As we made our way down the Metro’s stairs, Spain’s state of the art subway system, our program leaders – Ellie and Luis Mendoza – were captivating in telling us about the City of Madrid and their family’s connection to what we were seeing. Both were expert at handing us tidbits of information throughout our journey, so much so that students would use the information later on in classes–or perhaps on other excursions that they would make during their travels away from Segovia. For instance, Luis pointed to a kiosk-sized poster of men from the earlier part of last century with big mustaches surrounded by a man whose eyes were closed. Luis said, “That man right there (pointing to a man next to the man with his eyes closed) is my great grandfather, who helped to build this subway system. And the man next to him with his eyes closed was the King of Spain at the time.” Both men were quite close to each other, even after the revolution that ushered out the monarchy. As Luis talked about his great grandfather, all of us came in for a closer look at the two men, as well as at those who surrounded them. “My grandfather was one of the engineers and architects who helped build the system, and he cherished a letter that the King had written to him.” Our connection to Spain, and the people who created it, just got a little tighter with Luis’s forefather.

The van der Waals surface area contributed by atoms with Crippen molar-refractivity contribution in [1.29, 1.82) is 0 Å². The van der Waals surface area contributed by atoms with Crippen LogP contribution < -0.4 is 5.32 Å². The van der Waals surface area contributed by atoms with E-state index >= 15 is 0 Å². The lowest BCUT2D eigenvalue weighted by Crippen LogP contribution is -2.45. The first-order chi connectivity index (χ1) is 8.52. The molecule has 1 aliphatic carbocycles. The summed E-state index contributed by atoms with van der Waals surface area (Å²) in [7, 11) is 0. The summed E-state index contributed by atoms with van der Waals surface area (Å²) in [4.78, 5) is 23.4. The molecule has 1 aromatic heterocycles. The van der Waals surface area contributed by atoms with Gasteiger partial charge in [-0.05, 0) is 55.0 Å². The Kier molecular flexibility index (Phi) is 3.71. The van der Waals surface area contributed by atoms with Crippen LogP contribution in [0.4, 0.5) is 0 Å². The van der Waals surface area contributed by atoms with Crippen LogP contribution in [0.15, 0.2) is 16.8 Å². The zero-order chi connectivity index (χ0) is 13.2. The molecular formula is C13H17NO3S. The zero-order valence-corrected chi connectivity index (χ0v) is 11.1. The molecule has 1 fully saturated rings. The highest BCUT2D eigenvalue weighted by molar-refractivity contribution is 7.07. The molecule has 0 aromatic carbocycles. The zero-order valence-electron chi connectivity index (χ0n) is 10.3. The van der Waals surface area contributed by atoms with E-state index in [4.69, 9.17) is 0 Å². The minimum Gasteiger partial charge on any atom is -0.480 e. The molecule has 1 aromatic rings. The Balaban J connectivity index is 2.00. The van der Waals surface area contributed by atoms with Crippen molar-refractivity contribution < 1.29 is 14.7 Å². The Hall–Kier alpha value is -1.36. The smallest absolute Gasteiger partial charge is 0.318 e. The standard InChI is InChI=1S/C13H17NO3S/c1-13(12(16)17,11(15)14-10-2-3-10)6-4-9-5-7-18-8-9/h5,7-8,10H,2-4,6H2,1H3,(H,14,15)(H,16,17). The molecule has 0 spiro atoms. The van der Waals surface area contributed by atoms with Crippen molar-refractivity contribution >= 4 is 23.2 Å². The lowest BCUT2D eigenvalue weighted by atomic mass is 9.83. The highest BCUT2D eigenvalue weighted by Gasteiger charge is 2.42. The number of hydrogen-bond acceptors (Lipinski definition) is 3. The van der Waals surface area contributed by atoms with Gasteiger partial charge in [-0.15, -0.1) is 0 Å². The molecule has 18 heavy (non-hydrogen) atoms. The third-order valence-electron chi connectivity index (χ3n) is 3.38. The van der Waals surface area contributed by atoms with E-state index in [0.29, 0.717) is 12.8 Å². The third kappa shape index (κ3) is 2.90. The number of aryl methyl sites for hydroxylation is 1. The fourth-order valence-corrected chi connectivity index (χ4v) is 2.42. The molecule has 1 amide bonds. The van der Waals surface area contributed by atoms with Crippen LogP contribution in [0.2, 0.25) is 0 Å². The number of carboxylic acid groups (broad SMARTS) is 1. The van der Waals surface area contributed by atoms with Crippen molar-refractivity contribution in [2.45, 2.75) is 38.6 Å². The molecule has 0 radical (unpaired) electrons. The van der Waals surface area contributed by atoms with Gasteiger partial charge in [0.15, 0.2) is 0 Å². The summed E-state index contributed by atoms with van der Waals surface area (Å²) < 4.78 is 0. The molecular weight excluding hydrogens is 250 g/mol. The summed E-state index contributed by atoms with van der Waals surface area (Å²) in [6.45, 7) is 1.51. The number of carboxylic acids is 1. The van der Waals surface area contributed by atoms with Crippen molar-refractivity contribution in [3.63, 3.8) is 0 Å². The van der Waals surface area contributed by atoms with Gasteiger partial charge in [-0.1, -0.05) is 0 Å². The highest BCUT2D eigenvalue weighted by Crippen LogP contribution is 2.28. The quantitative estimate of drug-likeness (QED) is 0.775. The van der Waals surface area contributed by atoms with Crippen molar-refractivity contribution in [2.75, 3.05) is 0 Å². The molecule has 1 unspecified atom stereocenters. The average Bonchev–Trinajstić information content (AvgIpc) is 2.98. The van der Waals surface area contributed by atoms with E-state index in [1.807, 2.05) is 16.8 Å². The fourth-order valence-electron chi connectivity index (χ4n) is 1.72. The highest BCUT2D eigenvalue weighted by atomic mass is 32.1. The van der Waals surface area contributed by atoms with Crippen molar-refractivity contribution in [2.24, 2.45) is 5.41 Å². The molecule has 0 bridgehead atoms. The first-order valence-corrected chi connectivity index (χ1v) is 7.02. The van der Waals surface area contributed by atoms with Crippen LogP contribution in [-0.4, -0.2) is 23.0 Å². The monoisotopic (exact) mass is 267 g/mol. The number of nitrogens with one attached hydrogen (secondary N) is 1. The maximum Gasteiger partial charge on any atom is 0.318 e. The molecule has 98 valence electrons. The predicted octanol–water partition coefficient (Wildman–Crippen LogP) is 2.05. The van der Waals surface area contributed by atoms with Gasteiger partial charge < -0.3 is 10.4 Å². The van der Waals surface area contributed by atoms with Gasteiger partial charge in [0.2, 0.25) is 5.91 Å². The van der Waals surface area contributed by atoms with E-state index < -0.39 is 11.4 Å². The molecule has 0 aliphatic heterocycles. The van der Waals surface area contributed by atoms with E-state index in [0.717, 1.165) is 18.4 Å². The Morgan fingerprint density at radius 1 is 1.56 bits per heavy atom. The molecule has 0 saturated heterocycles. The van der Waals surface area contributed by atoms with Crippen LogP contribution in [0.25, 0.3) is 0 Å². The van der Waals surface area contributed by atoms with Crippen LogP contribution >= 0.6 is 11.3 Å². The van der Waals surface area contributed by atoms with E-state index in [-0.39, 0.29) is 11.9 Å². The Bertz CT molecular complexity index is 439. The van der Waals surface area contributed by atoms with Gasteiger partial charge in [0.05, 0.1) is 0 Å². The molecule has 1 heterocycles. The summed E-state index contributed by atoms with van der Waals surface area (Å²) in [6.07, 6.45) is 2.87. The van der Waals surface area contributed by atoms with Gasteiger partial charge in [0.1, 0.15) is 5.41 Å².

In Madrid and Segovia, the most important attributes that the Spain program resonated with was the mix of the modern with the new, freedom with responsibility, centuries old charm with cutting edge sensibilities. Looking everywhere in Madrid, it was hard to see where some of the newer buildings began and the older ones ended. The skyline had us all gawking up at ornate windows and balconies that encouraged those folks behind the windows to gaze back out upon the world they inhabited.